In many areas of mechanical engineering energy chain systems are indispensable for energy and data supply to mobile consumers.
On construction cranes, transporting equipment in power stations and chemical plants – i.e. sensitive plants with long distances to travel – requirements concerning operational safety are particularly important since unscheduled downtimes can cause extremely high costs.
Igus has now presented a remote condition monitoring system for industrial energy chain equipment. The new diagnosis tool PPDS (push pull force detection system) monitors the shifting force of energy chains and helps to prevent damage to energy supply systems and breakdowns by means of preventive maintenance or remote corrective action.
Data on the push-pull force of an energy chain system are compared online every four seconds with a calculated target setting. Calculation of the target force depends, among other things, on the position of the moving end of the chain. In the event of malfunction, messages (an email which is generated automatically or as an SMS) can be sent immediately to any required location and then processed.
Data stored internally can be analysed retroactively for a three-month period (in the case of a main memory capacity of 128 mb).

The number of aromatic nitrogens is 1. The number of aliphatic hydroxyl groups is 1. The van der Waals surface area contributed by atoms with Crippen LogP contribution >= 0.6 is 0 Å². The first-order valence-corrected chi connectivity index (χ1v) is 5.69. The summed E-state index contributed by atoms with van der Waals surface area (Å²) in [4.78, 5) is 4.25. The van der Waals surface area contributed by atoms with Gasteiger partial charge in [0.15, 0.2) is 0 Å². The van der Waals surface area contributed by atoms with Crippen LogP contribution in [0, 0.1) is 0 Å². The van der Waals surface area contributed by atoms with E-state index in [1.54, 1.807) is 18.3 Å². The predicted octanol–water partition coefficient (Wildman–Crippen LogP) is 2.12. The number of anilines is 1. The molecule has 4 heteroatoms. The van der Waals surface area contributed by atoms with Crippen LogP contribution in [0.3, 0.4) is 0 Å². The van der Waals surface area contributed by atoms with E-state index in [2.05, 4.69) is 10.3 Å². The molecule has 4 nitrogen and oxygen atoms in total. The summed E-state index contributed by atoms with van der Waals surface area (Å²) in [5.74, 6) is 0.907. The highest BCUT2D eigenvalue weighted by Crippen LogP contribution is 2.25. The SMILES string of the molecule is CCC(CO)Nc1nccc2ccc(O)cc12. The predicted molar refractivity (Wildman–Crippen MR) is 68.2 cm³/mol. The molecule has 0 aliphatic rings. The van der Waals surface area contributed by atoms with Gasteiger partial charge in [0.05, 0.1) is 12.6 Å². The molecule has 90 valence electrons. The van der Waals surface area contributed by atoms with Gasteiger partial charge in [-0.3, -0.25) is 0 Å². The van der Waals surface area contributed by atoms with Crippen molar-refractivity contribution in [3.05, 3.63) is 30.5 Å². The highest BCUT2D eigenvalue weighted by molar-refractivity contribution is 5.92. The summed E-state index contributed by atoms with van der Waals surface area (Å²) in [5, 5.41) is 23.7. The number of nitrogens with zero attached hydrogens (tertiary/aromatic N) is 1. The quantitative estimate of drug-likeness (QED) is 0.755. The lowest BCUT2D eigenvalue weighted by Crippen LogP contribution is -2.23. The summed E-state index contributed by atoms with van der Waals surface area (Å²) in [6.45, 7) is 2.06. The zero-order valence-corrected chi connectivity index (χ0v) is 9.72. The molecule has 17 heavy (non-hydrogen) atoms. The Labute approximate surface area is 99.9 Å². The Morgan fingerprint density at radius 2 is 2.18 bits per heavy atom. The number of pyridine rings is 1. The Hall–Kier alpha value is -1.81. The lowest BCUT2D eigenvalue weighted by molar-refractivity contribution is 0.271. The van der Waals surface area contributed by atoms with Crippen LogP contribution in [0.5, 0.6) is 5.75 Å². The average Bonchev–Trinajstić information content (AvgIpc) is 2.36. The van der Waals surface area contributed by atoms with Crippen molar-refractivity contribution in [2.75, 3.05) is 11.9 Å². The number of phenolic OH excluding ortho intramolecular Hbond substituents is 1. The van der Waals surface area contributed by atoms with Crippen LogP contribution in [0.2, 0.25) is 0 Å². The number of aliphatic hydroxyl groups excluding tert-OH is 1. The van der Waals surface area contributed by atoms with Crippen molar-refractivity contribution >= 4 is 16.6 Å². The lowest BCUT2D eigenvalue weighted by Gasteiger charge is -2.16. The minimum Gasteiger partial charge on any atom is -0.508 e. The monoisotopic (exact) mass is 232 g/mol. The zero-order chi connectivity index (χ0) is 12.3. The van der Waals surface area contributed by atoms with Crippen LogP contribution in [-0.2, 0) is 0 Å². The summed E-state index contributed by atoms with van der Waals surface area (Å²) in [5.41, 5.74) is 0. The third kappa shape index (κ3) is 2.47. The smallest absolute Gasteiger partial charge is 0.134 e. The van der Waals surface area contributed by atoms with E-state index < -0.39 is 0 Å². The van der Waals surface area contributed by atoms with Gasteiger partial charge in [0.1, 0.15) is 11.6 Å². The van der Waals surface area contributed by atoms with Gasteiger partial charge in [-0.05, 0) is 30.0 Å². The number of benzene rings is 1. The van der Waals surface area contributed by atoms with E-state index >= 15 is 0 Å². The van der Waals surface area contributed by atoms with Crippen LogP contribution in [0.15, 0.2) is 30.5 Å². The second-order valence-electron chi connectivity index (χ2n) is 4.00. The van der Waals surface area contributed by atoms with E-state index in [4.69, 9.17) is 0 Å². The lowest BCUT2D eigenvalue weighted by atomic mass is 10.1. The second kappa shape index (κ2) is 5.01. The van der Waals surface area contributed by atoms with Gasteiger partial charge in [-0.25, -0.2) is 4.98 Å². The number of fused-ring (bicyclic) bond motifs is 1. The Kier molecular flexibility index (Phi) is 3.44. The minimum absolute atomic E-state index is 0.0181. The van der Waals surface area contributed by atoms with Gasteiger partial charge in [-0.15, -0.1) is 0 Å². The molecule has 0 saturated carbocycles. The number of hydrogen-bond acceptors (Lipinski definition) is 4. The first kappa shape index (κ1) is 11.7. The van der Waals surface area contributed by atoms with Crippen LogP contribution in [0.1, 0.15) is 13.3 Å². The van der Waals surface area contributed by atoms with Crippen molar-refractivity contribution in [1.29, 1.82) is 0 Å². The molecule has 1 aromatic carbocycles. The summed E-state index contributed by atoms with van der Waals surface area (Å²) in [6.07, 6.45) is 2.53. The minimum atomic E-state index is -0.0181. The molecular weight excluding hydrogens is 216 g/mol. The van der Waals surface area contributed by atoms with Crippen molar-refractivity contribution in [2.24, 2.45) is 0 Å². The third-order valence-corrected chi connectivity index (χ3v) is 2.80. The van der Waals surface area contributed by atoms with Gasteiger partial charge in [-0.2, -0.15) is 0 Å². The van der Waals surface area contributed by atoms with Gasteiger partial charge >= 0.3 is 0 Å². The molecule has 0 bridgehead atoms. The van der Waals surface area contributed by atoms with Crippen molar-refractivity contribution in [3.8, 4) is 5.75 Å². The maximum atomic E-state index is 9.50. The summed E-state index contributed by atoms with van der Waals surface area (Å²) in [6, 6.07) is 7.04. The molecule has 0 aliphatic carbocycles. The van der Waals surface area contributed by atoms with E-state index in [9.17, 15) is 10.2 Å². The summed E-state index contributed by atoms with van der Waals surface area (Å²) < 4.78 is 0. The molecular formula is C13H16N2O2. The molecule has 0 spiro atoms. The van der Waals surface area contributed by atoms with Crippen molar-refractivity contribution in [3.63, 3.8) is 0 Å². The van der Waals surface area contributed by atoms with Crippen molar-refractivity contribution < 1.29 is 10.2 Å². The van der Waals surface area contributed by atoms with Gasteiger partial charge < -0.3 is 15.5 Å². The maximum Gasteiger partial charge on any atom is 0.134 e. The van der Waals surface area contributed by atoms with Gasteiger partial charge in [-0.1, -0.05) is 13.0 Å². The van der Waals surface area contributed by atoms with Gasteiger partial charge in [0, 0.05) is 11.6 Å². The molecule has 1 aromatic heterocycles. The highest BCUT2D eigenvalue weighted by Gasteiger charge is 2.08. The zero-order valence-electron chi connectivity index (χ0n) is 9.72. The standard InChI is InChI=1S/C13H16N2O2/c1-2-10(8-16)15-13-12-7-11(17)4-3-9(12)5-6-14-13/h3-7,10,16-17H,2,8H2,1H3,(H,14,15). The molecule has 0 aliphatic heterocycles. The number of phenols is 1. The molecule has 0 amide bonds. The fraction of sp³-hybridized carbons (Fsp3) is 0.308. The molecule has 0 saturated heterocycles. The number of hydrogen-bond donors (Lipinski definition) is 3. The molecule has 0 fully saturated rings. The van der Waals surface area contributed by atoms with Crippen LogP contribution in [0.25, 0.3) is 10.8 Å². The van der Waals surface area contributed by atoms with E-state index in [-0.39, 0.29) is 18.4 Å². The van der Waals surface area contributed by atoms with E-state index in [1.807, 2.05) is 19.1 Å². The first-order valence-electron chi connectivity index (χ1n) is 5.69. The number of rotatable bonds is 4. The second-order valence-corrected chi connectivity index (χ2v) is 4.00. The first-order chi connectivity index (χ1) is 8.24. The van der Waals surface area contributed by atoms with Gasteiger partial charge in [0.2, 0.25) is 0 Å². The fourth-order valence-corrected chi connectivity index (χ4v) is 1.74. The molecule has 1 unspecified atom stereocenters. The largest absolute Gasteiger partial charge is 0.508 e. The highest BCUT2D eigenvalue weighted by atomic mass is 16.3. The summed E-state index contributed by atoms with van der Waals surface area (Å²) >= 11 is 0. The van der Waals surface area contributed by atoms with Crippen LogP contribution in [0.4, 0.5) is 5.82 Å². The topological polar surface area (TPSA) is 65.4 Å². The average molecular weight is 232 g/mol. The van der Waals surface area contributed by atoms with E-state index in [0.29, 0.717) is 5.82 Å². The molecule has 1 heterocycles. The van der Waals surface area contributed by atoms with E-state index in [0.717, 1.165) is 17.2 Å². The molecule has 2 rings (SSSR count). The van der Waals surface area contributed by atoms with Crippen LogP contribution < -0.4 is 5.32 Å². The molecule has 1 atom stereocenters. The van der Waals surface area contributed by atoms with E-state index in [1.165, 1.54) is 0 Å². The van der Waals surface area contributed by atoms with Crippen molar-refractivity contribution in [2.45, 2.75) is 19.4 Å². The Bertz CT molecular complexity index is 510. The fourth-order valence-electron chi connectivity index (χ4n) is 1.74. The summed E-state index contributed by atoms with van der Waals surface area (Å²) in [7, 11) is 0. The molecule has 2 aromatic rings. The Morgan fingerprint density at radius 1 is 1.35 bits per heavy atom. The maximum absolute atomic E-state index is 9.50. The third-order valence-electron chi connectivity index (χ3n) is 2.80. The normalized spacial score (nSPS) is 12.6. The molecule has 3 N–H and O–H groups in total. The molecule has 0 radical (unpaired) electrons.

The newly-developed condition monitoring system is already being used in several ports throughout the world. For example, it is currently in use in a large port in Asia, where twelve cranes are being monitored (four cranes each for travels of 300, 400 and 500 metres). All of the signals are processed within the system, a “stand-along” solution.
Recording data, calculating data and erroneous behaviour are automatically processed by the PPDS. Another large-scale unloading project for ships is also currently in operation on the North Sea coast. Here igus has integrated the diagnosis tool in the Siemens crane control system, so that signals received can also be processed there.
For around two years now, igus has also been testing its PPDS system on a crane simulation 120 metres long at its in-house test facilities. These tests subject energy supply systems (chains, cables and guide troughs) to driving speeds of up to 300 m/min. Others monitor behaviour in the event of power failure or sea damage.